The letter I recovered mentions a local woman named Ellie Cutleaf. Apparently she has been working with the brigands. I show the letter to Underhill.

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“Very nice!” he says. “Say, I’ve got a thought. Why don’t you go see her and pretend to join up with the Blackwold?”

“Because,” I say with as much politeness as I can muster, “That would be stupid.”

“Nonsense! You look like a nasty sort. I mean, they’re nasty. And you’re nasty. I’m sure after one look at you they’ll accept you as their own.”

“I’ve killed dozens of them. I’ve probably killed more bandits than any other person in town.”

“All that experience should make you a valuable candidate!”

“I’m their nemesis. I’ve actually earned a special title for killing so many.”

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See?

In LOTRO, like in a lot of MMO games, you can earn titles for yourself. There are a lot of titles. Some are trivial to earn. (You get them when you roll up your character.) Others can be extremely time consuming. (Kill infinity minus one Orcs.) Others can be tricky. (Reach level 20 without dying.) The “Watcher of Roads” title is given for killing 30 brigands. I’m pretty sure you can hit 30 without even trying. You’ll likely kill that many just trying to get through the woods trying to do the quests in this area.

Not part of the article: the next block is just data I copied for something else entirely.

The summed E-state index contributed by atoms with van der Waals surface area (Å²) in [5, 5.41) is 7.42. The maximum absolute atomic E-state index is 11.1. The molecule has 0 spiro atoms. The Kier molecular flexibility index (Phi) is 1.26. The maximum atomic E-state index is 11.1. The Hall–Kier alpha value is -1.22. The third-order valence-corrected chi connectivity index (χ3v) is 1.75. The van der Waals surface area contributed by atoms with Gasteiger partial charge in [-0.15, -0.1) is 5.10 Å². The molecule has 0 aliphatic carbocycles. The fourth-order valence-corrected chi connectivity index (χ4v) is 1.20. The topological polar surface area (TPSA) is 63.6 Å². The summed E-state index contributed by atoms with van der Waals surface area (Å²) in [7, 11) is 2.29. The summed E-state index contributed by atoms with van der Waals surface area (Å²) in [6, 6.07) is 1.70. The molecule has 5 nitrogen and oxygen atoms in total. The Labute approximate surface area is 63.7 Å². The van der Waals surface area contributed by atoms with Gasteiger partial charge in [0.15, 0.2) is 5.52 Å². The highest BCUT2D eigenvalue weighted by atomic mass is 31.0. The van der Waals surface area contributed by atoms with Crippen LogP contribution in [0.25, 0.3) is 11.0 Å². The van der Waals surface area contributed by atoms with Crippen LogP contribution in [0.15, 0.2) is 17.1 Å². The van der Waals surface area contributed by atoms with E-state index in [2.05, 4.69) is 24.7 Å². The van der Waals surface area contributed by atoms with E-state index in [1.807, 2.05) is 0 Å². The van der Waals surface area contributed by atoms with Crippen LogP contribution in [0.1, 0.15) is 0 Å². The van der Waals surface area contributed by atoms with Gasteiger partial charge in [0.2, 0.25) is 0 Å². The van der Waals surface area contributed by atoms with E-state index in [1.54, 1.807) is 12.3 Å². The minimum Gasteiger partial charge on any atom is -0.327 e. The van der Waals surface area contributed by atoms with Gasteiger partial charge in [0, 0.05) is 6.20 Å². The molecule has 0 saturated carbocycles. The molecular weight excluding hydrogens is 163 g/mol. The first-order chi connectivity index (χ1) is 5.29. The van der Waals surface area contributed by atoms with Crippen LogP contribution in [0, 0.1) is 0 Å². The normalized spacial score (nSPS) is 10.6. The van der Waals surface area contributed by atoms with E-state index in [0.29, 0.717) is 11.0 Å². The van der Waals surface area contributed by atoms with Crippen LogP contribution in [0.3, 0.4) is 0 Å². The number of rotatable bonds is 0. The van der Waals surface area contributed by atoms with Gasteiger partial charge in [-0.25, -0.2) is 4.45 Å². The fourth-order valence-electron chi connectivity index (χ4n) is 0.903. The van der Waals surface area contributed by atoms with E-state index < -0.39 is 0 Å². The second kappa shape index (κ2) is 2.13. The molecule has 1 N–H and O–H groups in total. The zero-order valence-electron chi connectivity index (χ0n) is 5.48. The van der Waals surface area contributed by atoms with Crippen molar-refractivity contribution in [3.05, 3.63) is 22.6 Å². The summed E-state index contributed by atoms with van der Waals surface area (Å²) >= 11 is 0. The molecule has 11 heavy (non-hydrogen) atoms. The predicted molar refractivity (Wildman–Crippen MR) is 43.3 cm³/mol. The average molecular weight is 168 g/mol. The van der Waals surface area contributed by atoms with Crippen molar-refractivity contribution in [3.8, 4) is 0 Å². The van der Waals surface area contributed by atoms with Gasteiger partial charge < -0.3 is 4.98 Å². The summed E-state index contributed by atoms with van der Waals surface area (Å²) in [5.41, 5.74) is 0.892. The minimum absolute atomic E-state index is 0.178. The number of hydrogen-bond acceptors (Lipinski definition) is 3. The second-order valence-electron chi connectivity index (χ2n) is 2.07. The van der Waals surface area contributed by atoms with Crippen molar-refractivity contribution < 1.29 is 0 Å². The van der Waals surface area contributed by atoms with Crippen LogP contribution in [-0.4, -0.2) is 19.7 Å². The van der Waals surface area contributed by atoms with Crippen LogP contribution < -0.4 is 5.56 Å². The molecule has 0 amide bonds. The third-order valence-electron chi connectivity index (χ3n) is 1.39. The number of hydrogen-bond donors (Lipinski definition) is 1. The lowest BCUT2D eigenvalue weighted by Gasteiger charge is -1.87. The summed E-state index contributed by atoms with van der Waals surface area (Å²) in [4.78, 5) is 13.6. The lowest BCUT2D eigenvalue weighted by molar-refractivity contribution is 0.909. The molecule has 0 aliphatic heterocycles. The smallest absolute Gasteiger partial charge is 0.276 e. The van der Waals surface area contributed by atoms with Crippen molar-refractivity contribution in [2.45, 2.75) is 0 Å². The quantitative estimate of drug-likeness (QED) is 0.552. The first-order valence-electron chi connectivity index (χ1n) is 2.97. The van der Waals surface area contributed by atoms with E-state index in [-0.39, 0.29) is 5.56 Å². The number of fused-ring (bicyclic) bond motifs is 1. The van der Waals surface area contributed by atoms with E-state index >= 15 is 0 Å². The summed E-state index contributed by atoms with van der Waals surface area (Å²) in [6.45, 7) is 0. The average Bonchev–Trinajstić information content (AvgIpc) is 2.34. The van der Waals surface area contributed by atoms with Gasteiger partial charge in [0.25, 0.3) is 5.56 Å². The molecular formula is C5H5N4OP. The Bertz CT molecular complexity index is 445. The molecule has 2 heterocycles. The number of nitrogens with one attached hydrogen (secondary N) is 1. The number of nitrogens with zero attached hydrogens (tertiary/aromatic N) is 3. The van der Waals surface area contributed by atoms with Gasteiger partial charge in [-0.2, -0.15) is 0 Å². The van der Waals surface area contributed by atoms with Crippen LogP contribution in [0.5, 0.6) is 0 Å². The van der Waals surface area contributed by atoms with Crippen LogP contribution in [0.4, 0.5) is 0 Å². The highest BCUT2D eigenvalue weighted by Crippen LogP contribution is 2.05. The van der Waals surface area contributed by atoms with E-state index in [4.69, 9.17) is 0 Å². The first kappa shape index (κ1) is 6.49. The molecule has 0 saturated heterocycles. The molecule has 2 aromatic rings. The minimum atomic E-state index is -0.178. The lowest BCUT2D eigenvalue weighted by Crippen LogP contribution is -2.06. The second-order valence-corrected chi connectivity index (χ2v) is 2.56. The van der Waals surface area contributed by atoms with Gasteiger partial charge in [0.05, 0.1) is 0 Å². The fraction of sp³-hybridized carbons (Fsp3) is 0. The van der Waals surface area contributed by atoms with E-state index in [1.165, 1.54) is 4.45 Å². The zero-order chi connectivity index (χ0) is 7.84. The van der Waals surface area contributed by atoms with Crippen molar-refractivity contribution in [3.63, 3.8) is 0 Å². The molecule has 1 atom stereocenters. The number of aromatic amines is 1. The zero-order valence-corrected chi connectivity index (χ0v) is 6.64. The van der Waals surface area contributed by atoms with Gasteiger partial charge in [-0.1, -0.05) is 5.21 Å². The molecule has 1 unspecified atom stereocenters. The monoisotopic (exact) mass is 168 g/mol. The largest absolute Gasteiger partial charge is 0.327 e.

“The Blackwold would never have me,” I continue. “I’m famous for killing them!”

“So you’re a famous killer?” Underhill says. “You’re a natural!”

“They hate me!” I object.

He shrugs, “Well, I hate you, and I hired you anyway.”

He makes a fair point. These humans have done far dumber things than hiring their worst enemy. It’s probably better to just agree to his silly plan than to stand here all day arguing.

Underhill gives me directions, and I head off to see Ellie Cutleaf.

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Cutleaf’s house is the Middle-Earth equivalent of a trailer park. She raises big, mean, slobbery dogs that aggressively guard her and her property. She lives in a run-down building next to a stagnant pond, all of it overgrown with weeds. Her quest text does a good job of portraying her as a rough sort.

Ellie Cutleaf is at home. I walk in the door, pretending to be a hopeful brigand recruit. She immediately tries to talk me out of it and asks for my help in taking down the bandits.

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I object, “No, see… I was trying to go over to your side. You can’t join my side while I’m trying to join yours!”

“But why do you want to join up with the brigands?”

“I don’t, really. Well, I do, but only because I’m trying to be a spy against them. But I can’t be a double agent while you’re also trying to be a double agent.”

“Well, stop trying to join my side and let me join yours.”

“I can’t stop joining your side because I have to join your side to stop your side.”

“This is very confusing,” she admits.

“Look, I’m just a simple musician. I don’t have a head for this spy business. Isn’t there some way we can do this by just having me kill stuff?”

Cutleaf gives me a nod, “I’ve got just the thing!”

Fine. As long as I don’t have to hike to Chetwood.

Next Time: Chetwood, here I come!

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Shamus Young is the guy behind Reset Button, Twenty Sided, DM of the Rings, and Stolen Pixels.

FF7 Writer: Nintendo Era Is Over